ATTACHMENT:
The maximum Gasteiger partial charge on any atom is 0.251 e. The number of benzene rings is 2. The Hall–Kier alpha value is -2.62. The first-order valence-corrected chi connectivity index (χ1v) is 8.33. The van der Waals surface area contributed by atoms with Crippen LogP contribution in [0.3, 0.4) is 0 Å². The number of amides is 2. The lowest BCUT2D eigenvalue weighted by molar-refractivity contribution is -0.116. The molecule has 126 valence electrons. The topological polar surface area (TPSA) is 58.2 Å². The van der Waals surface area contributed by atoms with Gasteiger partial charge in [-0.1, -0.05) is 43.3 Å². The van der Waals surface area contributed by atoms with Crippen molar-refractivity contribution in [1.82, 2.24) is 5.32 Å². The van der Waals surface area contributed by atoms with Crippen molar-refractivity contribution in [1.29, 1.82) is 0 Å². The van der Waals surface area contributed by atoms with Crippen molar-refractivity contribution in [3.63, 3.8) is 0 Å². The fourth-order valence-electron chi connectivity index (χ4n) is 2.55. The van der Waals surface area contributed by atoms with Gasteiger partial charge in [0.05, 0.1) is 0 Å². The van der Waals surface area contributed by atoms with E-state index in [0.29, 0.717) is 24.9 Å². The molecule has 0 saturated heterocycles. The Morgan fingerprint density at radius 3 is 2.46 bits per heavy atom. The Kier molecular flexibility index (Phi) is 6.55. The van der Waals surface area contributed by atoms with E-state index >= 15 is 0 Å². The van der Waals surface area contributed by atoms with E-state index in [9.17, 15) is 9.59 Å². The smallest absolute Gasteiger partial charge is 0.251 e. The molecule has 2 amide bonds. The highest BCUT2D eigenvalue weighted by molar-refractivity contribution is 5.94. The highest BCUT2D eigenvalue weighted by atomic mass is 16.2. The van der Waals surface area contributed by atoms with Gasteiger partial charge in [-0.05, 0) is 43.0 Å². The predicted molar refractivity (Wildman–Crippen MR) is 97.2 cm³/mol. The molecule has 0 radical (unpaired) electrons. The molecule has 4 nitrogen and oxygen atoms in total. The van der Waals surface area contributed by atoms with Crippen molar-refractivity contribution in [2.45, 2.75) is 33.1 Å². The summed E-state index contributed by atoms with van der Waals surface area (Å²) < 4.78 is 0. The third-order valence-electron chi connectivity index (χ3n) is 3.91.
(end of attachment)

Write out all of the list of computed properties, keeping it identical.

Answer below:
The maximum Gasteiger partial charge on any atom is 0.251 e. The number of benzene rings is 2. The Hall–Kier alpha value is -2.62. The first-order valence-corrected chi connectivity index (χ1v) is 8.33. The van der Waals surface area contributed by atoms with Crippen LogP contribution in [0.3, 0.4) is 0 Å². The number of amides is 2. The lowest BCUT2D eigenvalue weighted by molar-refractivity contribution is -0.116. The molecule has 126 valence electrons. The topological polar surface area (TPSA) is 58.2 Å². The van der Waals surface area contributed by atoms with Gasteiger partial charge in [-0.1, -0.05) is 43.3 Å². The van der Waals surface area contributed by atoms with Crippen molar-refractivity contribution in [1.82, 2.24) is 5.32 Å². The van der Waals surface area contributed by atoms with Crippen molar-refractivity contribution in [1.29, 1.82) is 0 Å². The van der Waals surface area contributed by atoms with Crippen molar-refractivity contribution in [3.63, 3.8) is 0 Å². The fourth-order valence-electron chi connectivity index (χ4n) is 2.55. The van der Waals surface area contributed by atoms with Gasteiger partial charge in [0.05, 0.1) is 0 Å². The van der Waals surface area contributed by atoms with E-state index in [0.29, 0.717) is 24.9 Å². The molecule has 0 saturated heterocycles. The Morgan fingerprint density at radius 3 is 2.46 bits per heavy atom. The Kier molecular flexibility index (Phi) is 6.55. The van der Waals surface area contributed by atoms with E-state index >= 15 is 0 Å². The van der Waals surface area contributed by atoms with E-state index in [9.17, 15) is 9.59 Å². The smallest absolute Gasteiger partial charge is 0.251 e. The molecule has 2 amide bonds. The highest BCUT2D eigenvalue weighted by molar-refractivity contribution is 5.94. The highest BCUT2D eigenvalue weighted by atomic mass is 16.2. The van der Waals surface area contributed by atoms with Gasteiger partial charge in [-0.05, 0) is 43.0 Å². The predicted molar refractivity (Wildman–Crippen MR) is 97.2 cm³/mol. The molecule has 0 radical (unpaired) electrons. The molecule has 4 nitrogen and oxygen atoms in total. The van der Waals surface area contributed by atoms with Crippen molar-refractivity contribution in [2.45, 2.75) is 33.1 Å². The summed E-state index contributed by atoms with van der Waals surface area (Å²) < 4.78 is 0. The third-order valence-electron chi connectivity index (χ3n) is 3.91.